The Beast didn’t know why she was bothering. She was mentally ill. She shouldn’t be encouraging a friendship with a human, especially not one that had the potential to become a magical girl. It was just that the crushing loneliness was too much. She had no one to speak to in so long. There were plenty other Incubators on Earth but contacting them was too dangerous. She would be consumed on the spot. Her only option was to continue working toward purging herself of emotions before reestablishing a connection with the rest of her race.
It made no logical sense to find some old paper and translate stories from other languages to the one that Belinda spoke. She definitely would be a fool to spend her time concentrating on writing with a quill in her mouth. It wasn’t as if she liked her or anything.
She was an Incubator and she wouldn’t waste her time on emotional nonsense.
So she didn’t get excited when she sensed Belinda’s approach. She wasn’t rushing to finish binding the pages together with needle and thread. Of course she had a proper logical reason for wasting her energy on teleporting with the finished manuscript to wait for her arrival.
Sometimes, she was successful at convincing herself.
“Beast, were you waiting for me?” Belinda asked. She was wearing a heavy coat today and snow clung to her heavy woolen skirt.
“I was not. It is almost a human religious festival.”
“Oh, you mean Christmas? Yeah, I won’t be able to come here tomorrow. I’ll be helping at church all day.”
“Understandable. I am aware of the custom of exchanging gifts. While I have no emotional attachment to you I do not wish to cause you undue emotional stress.”
“So… you have a gift for me?”
“Exactly,” Beast said as she pushed the sewn together pages forward.
Belinda picked them up and looked at them curiously. Her face brightened up as she realized what it was. It was a book and it was all hers! Not like the family Bible or the practice books used for the village children.
“Thank you so much! I can’t wait to read them all.” Belinda carefully and gently put the handmade book away in a sack she had brought with her. She pulled out a beautiful fur cloak and four tiny knit socks.
“What are these?”
“I’ll show you.” Belinda knelt down on the cold stone floor next to Beast. She put the tiny cloak on Beast’s back and fastened the button in the front. Gently she picked up each paw one by one and placed the Incubator sized socks on each foot. “I don’t know if you feel cold, but I wanted you to have something warm.”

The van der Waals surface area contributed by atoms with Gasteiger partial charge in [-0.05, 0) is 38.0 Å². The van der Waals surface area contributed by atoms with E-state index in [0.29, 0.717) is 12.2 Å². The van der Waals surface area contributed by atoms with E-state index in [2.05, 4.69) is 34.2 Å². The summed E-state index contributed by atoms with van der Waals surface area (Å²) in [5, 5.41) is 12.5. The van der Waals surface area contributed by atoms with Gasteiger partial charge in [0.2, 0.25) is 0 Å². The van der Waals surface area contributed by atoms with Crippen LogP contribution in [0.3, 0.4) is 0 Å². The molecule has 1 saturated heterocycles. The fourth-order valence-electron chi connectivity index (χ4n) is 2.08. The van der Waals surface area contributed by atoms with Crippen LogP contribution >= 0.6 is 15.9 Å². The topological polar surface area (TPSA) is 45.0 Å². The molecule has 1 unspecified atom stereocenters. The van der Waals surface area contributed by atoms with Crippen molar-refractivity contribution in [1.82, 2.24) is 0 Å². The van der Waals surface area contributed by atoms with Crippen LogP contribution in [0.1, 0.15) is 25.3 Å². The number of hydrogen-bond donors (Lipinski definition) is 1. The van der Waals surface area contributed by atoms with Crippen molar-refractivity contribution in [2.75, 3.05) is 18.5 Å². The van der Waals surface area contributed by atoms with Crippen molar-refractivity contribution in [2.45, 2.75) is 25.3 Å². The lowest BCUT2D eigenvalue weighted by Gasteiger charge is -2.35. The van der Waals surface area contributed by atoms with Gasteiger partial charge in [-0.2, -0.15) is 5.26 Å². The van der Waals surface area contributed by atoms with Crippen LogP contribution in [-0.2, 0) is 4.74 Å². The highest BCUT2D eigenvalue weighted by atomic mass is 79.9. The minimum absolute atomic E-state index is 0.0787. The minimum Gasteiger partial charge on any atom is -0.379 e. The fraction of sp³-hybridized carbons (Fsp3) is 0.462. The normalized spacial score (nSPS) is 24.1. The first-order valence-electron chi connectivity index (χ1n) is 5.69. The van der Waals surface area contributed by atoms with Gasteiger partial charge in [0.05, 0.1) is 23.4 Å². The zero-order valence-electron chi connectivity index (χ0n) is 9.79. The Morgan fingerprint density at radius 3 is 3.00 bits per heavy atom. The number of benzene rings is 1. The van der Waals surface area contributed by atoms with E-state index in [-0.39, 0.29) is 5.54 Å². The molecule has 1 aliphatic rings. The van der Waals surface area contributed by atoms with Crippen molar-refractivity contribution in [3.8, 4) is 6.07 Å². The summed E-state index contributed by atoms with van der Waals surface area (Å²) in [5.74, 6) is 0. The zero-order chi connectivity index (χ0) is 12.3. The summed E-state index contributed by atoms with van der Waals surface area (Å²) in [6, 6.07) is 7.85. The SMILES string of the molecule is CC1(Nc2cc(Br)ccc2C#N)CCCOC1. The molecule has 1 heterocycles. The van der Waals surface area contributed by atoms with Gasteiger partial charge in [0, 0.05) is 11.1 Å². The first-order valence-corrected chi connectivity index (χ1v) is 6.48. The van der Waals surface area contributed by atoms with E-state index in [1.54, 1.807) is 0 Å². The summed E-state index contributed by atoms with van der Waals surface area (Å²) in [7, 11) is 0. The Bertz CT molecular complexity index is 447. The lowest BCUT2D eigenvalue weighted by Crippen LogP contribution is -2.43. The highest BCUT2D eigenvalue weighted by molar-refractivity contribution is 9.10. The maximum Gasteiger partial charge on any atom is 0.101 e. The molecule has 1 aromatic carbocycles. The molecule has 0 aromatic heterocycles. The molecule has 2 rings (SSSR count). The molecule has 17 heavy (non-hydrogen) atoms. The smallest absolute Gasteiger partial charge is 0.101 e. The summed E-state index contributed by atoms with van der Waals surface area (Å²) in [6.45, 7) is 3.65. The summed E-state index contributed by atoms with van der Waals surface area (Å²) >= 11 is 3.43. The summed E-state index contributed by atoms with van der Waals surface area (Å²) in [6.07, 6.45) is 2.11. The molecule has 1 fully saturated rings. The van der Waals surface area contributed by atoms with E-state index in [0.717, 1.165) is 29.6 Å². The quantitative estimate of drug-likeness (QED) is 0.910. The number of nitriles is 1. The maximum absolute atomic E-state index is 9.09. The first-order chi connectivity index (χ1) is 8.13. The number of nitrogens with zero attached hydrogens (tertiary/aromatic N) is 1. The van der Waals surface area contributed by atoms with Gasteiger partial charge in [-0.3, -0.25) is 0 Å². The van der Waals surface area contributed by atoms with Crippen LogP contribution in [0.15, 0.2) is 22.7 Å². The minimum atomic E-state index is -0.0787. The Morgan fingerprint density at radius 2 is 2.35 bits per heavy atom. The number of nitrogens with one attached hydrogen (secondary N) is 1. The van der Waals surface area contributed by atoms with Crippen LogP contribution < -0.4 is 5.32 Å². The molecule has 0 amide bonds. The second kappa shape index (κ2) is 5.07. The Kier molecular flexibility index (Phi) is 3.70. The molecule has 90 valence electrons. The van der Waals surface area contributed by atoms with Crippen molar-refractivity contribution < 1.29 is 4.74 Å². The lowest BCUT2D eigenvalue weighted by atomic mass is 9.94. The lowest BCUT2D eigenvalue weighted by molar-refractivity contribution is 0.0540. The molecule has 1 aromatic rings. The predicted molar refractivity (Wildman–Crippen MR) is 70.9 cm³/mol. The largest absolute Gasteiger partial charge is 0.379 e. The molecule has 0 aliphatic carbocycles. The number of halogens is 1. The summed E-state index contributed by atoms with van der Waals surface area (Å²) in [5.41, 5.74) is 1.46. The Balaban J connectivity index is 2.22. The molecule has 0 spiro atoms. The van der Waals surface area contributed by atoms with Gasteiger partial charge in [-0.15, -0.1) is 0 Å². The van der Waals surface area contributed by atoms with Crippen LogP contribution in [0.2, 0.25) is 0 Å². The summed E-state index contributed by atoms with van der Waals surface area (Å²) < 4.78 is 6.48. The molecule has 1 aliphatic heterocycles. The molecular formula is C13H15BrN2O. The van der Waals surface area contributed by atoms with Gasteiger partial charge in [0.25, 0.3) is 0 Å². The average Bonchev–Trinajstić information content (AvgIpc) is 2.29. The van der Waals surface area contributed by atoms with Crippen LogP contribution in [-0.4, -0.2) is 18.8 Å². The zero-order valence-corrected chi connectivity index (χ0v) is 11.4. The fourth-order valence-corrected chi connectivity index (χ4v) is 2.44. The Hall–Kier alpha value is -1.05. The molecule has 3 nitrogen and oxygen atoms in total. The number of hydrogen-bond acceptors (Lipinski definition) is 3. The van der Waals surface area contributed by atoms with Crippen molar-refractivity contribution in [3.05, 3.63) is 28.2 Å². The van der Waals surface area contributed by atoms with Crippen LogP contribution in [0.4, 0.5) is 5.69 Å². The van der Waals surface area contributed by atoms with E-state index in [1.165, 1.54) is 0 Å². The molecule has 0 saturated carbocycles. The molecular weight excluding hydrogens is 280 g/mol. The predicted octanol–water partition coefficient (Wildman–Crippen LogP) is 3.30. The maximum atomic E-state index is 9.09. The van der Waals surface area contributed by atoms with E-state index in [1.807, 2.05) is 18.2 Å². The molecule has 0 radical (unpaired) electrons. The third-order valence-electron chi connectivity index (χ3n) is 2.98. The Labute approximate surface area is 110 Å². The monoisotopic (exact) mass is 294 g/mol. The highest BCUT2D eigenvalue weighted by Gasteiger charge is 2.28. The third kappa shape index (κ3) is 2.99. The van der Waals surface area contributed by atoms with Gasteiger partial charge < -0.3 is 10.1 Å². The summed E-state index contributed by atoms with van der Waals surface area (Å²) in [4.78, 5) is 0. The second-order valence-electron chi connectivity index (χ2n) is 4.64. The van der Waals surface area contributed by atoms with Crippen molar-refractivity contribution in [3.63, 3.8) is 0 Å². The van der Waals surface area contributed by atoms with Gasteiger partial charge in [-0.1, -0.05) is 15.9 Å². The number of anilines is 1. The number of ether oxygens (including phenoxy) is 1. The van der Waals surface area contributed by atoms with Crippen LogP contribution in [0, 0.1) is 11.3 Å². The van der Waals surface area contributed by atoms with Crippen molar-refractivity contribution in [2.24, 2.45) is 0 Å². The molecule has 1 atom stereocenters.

“Thank you,” Beast said. She looked down at the way the small cloak draped over her. The socks went right up to her body. “No one has ever given me a gift before.” If Belinda hadn’t spent so much time with the Beast she wouldn’t have noticed the slightly softer tone.
“I’m glad you like them,” Belinda pulled Beast into a hug.
Actually walking on tiny Incubator legs was a lot slower than simply teleporting, but Beast had to conserve her energy. It wasn’t like she had her connection with the rest of the Incubators anymore to draw upon. All she had was the energy from the food Belinda had been giving her.
She wore her cloak and the socks that Belinda had given her. At a run she was able to stay on top of the snow and not sink into it. The few animals out and about on Christmas morning did not give Beast anything more than a cursory look. She just barely ranked above rabbit in the animal interest scale.
She ran with ears and cloak flying behind her in the wind until she reached the village. The church was unmistakable with its crucifix affixed to its rough. Incubators did not have a concept of religion, but they had encountered many races throughout the cosmos that did. Beast did not have a sudden desire to convert to one of the countless human religions.
Beast jumped onto a tree branch and from there she landed on a ledge outside of one of the church windows. She knew that most of the humans inside couldn’t see her anyways, so she wasn’t sure why she was being so secretive. From her perch she looked in and watched the humans conduct their religious observance. It wasn’t hard to find Belinda standing in between her sister and her father.